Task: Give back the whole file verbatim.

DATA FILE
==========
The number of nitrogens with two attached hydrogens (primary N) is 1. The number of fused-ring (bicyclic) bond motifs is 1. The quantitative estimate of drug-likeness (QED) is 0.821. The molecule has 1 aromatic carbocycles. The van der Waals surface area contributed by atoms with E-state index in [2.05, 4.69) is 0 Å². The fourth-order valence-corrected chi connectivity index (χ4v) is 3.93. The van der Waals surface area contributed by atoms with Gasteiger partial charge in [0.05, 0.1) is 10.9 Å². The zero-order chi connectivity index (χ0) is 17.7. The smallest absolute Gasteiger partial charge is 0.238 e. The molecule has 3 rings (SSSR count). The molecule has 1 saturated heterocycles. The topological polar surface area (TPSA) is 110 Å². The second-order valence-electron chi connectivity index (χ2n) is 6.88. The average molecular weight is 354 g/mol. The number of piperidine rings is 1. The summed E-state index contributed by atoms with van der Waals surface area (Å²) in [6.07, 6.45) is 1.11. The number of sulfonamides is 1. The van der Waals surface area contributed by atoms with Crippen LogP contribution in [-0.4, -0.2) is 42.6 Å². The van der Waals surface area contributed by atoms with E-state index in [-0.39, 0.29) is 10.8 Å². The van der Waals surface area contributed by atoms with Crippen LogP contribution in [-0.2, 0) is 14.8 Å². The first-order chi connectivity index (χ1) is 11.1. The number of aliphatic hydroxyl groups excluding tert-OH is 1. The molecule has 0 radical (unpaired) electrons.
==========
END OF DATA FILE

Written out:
The number of nitrogens with two attached hydrogens (primary N) is 1. The number of fused-ring (bicyclic) bond motifs is 1. The quantitative estimate of drug-likeness (QED) is 0.821. The molecule has 1 aromatic carbocycles. The van der Waals surface area contributed by atoms with E-state index in [2.05, 4.69) is 0 Å². The fourth-order valence-corrected chi connectivity index (χ4v) is 3.93. The van der Waals surface area contributed by atoms with Gasteiger partial charge in [0.05, 0.1) is 10.9 Å². The zero-order chi connectivity index (χ0) is 17.7. The smallest absolute Gasteiger partial charge is 0.238 e. The molecule has 3 rings (SSSR count). The molecule has 1 saturated heterocycles. The topological polar surface area (TPSA) is 110 Å². The second-order valence-electron chi connectivity index (χ2n) is 6.88. The average molecular weight is 354 g/mol. The number of piperidine rings is 1. The summed E-state index contributed by atoms with van der Waals surface area (Å²) in [6.07, 6.45) is 1.11. The number of sulfonamides is 1. The van der Waals surface area contributed by atoms with Crippen LogP contribution in [-0.4, -0.2) is 42.6 Å². The van der Waals surface area contributed by atoms with E-state index in [-0.39, 0.29) is 10.8 Å². The van der Waals surface area contributed by atoms with Crippen LogP contribution in [-0.2, 0) is 14.8 Å². The first-order chi connectivity index (χ1) is 11.1. The number of aliphatic hydroxyl groups excluding tert-OH is 1. The molecule has 0 radical (unpaired) electrons.